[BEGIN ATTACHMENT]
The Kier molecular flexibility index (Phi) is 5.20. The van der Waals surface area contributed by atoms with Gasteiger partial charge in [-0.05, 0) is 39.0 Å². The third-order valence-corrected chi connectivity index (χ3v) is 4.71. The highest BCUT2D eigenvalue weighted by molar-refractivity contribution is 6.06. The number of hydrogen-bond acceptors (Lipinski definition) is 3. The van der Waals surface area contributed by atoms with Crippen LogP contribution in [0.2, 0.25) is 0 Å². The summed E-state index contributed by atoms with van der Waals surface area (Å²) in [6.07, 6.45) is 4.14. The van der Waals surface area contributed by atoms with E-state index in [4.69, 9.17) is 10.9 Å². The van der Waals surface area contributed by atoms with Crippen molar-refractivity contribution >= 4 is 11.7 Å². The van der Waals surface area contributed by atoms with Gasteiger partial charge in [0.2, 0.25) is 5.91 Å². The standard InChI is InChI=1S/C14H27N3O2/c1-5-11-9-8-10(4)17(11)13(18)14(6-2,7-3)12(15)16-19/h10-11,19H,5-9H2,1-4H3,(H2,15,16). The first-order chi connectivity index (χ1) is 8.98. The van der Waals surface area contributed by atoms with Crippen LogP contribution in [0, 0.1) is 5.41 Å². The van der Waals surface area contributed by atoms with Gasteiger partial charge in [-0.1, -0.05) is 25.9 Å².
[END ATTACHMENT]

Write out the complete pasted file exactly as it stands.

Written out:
The Kier molecular flexibility index (Phi) is 5.20. The van der Waals surface area contributed by atoms with Gasteiger partial charge in [-0.05, 0) is 39.0 Å². The third-order valence-corrected chi connectivity index (χ3v) is 4.71. The highest BCUT2D eigenvalue weighted by molar-refractivity contribution is 6.06. The number of hydrogen-bond acceptors (Lipinski definition) is 3. The van der Waals surface area contributed by atoms with Crippen LogP contribution in [0.2, 0.25) is 0 Å². The summed E-state index contributed by atoms with van der Waals surface area (Å²) in [6.07, 6.45) is 4.14. The van der Waals surface area contributed by atoms with E-state index in [4.69, 9.17) is 10.9 Å². The van der Waals surface area contributed by atoms with Crippen molar-refractivity contribution >= 4 is 11.7 Å². The van der Waals surface area contributed by atoms with Gasteiger partial charge in [0.2, 0.25) is 5.91 Å². The standard InChI is InChI=1S/C14H27N3O2/c1-5-11-9-8-10(4)17(11)13(18)14(6-2,7-3)12(15)16-19/h10-11,19H,5-9H2,1-4H3,(H2,15,16). The first-order chi connectivity index (χ1) is 8.98. The van der Waals surface area contributed by atoms with Crippen LogP contribution in [0, 0.1) is 5.41 Å². The van der Waals surface area contributed by atoms with Gasteiger partial charge in [-0.1, -0.05) is 25.9 Å².